Wanting things now
Children love to get things ‘now, immediatelty right this very moment. In fact many a ‘toddler tantrum’ or ‘teenage strop’ is actually frustration at not getting what is wanted straight away. Learning to patiently wait for things we want is something that comes to most of us with maturity. Huge credit card debts for many would suggest many adults struggle with saving up and waiting for things they want too.
Our culture is very fast paced. If we want to eat we can make something in five minutes in the microwave. If we want new clothes we can order them on the internet and they an arrive next day. Want to watch something on TV? No matter what time of day or night you can probably access it in a n instant. We are used to our needs being met straight away. Waiting patiently for something is no longer how we live.
Photo Credit: Gracie and Viv
Worth the effort
In my childhood we would spend all morning scrubbing potatoes, shelling peas and making a pie with my grandma in order to make lunch. Hours of work for a simple meal. We so appreciated that meal we had waited for and worked for though much more so than a quick take out from McDonalds. My grandma’s generation new how to ‘wait’. They also knew how to save up for what they wanted . My grandad paid off his house through saving hard and was so very proud.
Recently my son decided he wanted a stamp album. He saved his pocket for 5 weeks to buy his first album and I have never seem him so delighted to receive post the day that arrived. The waiting and saving though tough had built his anticipation and excitement and his appreciation was huge. Hopefully this has taught him a good lesson. You can get what you want with effort and it is worth the wait.
Top tips for raising a saver!
- Telling children the psychology of delaying gratification is not going to work. Kids need experiences and they need visuals in order to ‘get’ what you are trying to tell them. You will need to be proactive.
- Fill a huge penny jar with all your coins and put them in charge of it. When it’s full they can choose a family treat.
- Draw a savings chart for them ( a bit like a height chart and put a new mark each time they put some money in the bank (it doesn’t matter at all if its just 10p a time)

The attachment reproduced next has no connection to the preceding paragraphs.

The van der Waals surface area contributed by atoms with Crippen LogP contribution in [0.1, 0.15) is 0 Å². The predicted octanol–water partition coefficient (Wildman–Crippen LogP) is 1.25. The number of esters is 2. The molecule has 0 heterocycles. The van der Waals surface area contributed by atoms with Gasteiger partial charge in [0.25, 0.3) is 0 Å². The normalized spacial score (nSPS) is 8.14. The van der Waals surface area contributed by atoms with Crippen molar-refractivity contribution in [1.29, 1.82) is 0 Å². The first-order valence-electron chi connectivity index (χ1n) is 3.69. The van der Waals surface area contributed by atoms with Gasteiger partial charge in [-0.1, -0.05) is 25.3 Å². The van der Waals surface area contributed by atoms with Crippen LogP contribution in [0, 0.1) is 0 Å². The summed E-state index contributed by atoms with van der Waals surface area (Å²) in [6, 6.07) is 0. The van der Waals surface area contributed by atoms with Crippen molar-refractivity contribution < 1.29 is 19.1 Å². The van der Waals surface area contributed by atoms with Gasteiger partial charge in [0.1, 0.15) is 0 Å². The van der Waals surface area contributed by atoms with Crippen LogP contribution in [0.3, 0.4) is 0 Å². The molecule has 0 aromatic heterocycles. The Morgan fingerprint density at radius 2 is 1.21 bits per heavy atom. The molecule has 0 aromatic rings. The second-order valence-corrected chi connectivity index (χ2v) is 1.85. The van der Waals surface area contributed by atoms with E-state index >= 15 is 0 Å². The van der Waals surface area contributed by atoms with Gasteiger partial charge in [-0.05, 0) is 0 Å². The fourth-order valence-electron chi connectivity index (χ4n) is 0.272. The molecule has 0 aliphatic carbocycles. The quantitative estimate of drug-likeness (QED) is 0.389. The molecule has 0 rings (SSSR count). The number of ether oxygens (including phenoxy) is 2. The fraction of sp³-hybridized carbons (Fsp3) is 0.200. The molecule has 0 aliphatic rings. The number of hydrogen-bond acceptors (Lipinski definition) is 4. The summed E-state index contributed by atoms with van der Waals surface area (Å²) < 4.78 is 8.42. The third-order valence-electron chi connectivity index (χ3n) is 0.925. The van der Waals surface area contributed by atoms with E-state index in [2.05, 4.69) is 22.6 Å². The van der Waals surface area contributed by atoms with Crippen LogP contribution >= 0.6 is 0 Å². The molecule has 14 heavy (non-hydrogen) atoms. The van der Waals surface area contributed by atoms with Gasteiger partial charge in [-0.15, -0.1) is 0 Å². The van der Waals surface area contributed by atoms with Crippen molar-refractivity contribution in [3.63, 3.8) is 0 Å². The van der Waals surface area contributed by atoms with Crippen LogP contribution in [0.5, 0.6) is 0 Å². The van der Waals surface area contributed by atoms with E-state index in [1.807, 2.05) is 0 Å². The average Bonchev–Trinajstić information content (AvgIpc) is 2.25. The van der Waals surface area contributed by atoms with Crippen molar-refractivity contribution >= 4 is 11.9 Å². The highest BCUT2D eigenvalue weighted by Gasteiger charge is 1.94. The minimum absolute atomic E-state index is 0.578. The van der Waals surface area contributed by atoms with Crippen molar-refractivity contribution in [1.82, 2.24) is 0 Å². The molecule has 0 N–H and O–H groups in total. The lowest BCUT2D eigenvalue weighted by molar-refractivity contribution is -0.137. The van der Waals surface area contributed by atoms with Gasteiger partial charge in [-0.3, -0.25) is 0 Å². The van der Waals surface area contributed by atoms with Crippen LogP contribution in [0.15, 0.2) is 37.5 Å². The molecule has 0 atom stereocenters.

- Give them more pocket money on condition that 1/3 go straight into their savings
- Encourage them to have a savings goal e.g top earn half towards the new DS they want. Perhaps you could make a commitment towards supporting that goal (e.g if they reach half way you will pay for the rest ?)
- Lead by example. Have a piggy bank of your own and let your children see you go to the bank to put money IN not just take it out.
- Make saving a topic of conversation and talk about it with purpose and enthusiasm..e.g saving up for a holiday, saving for your wedding or first driving lesson. Give it an edge of excitement!
- Make sure they have their own saving account and that they understand how it works.
- Talk to them about any saving you have in place for their futures such a child trust funds or a Sippdeal Junior Isa’s and help them understand what these could be used for in the future. Talk to them too about your own savings plans for the future and how SIPP pension opportunities are the kinds of areas you need to think about. Kids love it when they ‘share’ experiences with you and saving for the future together can be one of them
- Give regular pocket money, a journal to write down goals , a little calculator, Children need the tools to practice saving. Handling money from a n early age being s lots of opportunities for financial eduction.
So go for it. I truly believe as we look after our children’s health, their social and educational development , their nutritional needs and their day to day care need so too we should help them learn to manage money well. It’s intrinsic to them having a happy healthy future.
Debts ruin lives. Let’s raise kids who know how to manage money and know how to save.